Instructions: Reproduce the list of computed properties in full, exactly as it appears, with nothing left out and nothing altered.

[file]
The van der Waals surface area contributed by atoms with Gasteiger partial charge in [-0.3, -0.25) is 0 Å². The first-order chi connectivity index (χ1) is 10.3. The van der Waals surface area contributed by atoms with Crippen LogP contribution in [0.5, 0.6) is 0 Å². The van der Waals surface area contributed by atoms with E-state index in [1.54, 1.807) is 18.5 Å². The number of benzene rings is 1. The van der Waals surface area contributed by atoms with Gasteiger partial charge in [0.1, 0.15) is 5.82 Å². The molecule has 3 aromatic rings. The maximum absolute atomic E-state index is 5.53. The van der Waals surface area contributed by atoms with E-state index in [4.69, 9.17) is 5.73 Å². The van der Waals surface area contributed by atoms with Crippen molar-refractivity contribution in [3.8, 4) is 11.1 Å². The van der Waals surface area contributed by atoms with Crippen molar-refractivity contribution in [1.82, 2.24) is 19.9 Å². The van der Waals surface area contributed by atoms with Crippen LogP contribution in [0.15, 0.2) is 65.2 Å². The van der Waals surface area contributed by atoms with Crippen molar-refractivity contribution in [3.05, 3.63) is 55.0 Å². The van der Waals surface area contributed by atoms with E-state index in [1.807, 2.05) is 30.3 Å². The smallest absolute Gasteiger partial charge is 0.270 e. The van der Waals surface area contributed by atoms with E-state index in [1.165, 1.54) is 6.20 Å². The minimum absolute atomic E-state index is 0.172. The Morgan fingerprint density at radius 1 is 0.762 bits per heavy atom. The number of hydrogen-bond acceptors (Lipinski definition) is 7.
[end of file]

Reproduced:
The van der Waals surface area contributed by atoms with Gasteiger partial charge in [-0.3, -0.25) is 0 Å². The first-order chi connectivity index (χ1) is 10.3. The van der Waals surface area contributed by atoms with Crippen LogP contribution in [0.5, 0.6) is 0 Å². The van der Waals surface area contributed by atoms with E-state index in [1.54, 1.807) is 18.5 Å². The number of benzene rings is 1. The van der Waals surface area contributed by atoms with Gasteiger partial charge in [0.1, 0.15) is 5.82 Å². The molecule has 3 aromatic rings. The maximum absolute atomic E-state index is 5.53. The van der Waals surface area contributed by atoms with E-state index in [4.69, 9.17) is 5.73 Å². The van der Waals surface area contributed by atoms with Crippen molar-refractivity contribution in [3.8, 4) is 11.1 Å². The van der Waals surface area contributed by atoms with Crippen molar-refractivity contribution in [1.82, 2.24) is 19.9 Å². The van der Waals surface area contributed by atoms with Crippen LogP contribution in [0.15, 0.2) is 65.2 Å². The van der Waals surface area contributed by atoms with Crippen molar-refractivity contribution in [3.05, 3.63) is 55.0 Å². The van der Waals surface area contributed by atoms with E-state index in [1.807, 2.05) is 30.3 Å². The smallest absolute Gasteiger partial charge is 0.270 e. The van der Waals surface area contributed by atoms with E-state index in [1.165, 1.54) is 6.20 Å². The minimum absolute atomic E-state index is 0.172. The Morgan fingerprint density at radius 1 is 0.762 bits per heavy atom. The number of hydrogen-bond acceptors (Lipinski definition) is 7.